Mahjong parlour request to be re-tabled
The Commissioner for Television and Entertainment Licensing has been ordered to review a woman's application for a mahjong parlour licence after a judge found the agency had misinterpreted government policy.
The decision could lead to a review of all mahjong applications rejected since 1998, as they had been judged on the same misinterpreted criteria.
Ivy Leung Kam-yung's application for a licence to run a mahjong parlour in Yau Ma Tei was turned down in December 1999 after the commissioner found there was no 'cogent need' for an additional 27 gaming tables in the district.
The agency also said there would be an undue concentration of mahjong parlours in the district if Ms Leung was granted a licence.
At the time of Ms Leung's application, the granting of licences to mahjong parlours depended on whether their presence would negate the allure of illegal gambling dens. A memorandum sent by the Secretary for Home Affairs to the commissioner in April 1990 stated: 'Account should be taken of the need for lawful gambling outlets in the area.'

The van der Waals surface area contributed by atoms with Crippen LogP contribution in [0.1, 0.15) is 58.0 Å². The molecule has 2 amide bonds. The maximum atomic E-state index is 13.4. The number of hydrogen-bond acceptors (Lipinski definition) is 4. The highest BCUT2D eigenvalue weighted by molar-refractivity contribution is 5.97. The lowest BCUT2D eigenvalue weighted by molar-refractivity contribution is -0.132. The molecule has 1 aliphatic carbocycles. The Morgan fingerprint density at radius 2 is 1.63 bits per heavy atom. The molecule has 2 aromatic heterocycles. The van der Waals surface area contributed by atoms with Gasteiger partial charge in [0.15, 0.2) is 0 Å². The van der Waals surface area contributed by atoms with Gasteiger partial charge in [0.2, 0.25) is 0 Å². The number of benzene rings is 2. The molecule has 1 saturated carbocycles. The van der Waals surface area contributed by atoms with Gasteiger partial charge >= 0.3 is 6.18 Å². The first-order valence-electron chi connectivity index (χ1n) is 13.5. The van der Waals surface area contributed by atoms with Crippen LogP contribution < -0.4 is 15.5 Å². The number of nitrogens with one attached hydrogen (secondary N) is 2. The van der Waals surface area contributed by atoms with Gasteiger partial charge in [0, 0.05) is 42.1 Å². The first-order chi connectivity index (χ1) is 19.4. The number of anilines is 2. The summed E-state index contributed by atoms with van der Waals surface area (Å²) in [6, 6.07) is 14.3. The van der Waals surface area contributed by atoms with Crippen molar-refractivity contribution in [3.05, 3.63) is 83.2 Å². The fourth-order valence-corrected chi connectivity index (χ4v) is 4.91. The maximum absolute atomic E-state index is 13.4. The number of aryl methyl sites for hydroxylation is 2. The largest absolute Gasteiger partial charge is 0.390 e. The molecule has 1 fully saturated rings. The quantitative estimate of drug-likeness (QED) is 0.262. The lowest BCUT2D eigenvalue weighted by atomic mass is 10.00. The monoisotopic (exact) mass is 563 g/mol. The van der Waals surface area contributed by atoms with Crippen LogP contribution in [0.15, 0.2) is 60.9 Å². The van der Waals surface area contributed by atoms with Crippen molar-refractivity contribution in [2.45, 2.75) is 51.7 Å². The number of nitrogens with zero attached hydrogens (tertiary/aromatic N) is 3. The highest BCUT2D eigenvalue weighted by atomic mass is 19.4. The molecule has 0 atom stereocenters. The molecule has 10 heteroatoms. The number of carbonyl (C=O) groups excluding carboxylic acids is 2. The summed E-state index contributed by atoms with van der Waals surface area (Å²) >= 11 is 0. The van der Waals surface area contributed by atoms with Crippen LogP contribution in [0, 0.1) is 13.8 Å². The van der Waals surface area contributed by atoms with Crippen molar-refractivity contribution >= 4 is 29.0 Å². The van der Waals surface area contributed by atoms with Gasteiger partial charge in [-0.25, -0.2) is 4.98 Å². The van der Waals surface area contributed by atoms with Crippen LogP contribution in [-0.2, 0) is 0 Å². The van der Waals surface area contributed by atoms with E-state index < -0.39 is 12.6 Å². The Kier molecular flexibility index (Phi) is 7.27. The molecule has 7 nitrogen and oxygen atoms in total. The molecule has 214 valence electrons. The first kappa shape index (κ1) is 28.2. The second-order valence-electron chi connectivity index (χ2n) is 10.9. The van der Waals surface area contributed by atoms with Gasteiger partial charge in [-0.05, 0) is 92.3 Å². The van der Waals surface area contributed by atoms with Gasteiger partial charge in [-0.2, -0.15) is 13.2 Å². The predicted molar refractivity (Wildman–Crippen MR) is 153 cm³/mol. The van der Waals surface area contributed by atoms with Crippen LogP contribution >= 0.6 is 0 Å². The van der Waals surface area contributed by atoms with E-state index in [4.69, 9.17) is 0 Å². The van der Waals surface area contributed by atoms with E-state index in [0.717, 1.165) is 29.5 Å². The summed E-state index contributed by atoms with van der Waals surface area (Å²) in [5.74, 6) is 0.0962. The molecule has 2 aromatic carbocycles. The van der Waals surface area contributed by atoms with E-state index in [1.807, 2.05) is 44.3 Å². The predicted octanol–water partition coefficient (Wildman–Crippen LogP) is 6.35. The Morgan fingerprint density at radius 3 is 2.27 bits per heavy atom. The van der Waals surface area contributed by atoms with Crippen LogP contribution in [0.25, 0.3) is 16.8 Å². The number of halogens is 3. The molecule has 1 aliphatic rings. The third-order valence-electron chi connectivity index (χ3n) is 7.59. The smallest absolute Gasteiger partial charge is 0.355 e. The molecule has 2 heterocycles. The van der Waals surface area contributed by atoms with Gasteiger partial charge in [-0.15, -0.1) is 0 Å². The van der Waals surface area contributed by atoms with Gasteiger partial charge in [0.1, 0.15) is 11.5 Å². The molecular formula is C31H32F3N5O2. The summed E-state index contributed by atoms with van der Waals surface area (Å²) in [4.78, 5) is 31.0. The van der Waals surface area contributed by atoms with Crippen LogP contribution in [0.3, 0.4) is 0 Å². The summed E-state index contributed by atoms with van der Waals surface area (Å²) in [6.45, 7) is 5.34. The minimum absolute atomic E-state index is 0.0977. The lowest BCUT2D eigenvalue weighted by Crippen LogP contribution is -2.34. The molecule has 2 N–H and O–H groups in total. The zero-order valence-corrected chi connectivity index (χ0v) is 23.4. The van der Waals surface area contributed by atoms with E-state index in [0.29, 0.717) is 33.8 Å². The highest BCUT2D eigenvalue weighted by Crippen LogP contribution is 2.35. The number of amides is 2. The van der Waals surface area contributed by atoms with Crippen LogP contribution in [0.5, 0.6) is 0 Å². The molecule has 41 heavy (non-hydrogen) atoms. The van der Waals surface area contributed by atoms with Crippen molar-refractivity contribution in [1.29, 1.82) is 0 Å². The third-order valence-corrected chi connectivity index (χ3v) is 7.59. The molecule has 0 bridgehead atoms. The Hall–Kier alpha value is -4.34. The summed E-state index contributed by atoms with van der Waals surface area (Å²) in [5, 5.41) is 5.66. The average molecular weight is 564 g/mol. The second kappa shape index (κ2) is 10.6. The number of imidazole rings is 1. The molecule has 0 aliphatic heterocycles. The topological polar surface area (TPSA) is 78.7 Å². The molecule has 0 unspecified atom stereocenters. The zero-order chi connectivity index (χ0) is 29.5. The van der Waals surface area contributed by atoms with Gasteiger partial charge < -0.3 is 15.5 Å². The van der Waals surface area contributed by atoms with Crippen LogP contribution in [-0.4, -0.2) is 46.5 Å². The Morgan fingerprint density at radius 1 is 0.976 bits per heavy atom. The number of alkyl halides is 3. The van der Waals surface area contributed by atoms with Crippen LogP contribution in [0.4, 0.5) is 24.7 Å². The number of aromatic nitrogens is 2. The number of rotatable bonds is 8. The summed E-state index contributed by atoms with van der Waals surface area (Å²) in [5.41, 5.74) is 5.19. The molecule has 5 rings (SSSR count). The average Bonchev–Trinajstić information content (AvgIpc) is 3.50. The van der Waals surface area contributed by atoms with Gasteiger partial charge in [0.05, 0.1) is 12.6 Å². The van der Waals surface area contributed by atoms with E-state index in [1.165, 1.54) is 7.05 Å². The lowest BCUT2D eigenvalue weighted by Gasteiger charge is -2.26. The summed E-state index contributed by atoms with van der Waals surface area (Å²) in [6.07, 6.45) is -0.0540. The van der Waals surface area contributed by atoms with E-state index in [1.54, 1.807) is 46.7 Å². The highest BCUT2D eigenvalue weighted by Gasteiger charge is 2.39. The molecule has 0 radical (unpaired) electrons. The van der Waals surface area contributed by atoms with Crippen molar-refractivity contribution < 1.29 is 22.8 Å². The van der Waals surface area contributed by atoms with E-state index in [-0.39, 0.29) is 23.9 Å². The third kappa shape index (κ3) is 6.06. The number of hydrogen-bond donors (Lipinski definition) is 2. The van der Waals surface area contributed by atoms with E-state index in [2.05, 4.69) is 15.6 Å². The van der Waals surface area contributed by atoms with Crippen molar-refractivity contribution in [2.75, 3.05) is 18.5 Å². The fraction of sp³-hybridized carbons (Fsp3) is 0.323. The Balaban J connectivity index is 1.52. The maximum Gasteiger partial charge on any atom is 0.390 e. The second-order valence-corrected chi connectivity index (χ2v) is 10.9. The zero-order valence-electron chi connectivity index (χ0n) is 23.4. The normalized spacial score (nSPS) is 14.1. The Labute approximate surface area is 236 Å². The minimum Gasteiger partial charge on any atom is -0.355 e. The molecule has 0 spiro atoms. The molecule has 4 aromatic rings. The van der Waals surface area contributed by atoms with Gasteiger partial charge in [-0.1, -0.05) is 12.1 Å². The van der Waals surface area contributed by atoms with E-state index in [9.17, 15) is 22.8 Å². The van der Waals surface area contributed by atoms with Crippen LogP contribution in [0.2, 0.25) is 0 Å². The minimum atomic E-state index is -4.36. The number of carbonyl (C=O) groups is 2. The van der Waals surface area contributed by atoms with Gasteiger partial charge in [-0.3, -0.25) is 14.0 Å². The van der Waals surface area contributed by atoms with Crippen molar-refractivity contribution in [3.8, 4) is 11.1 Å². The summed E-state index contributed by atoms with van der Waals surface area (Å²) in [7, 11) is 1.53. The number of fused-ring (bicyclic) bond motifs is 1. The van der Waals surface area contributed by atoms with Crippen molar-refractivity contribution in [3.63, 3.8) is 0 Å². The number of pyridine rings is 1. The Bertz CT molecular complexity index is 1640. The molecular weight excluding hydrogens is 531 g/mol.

Other factors that would be taken into consideration in granting a licence included the applicant's suitability, the area's characteristics and the public's reaction.
But Mr Justice Conrad Seagroatt yesterday found in the High Court that 'cogent need' was not part of the policy and its application amounted to a misinterpretation and misapplication of the policy.
Ms Leung was seeking an application for a judicial review of the commissioner's decision to refuse her a licence.
At the time of Ms Leung's application, there were 13 mahjong parlours with a total of 348 tables in Yau Ma Tei.
Mr Justice Seagroatt ordered that Ms Leung's application be returned to the commissioner for reconsideration.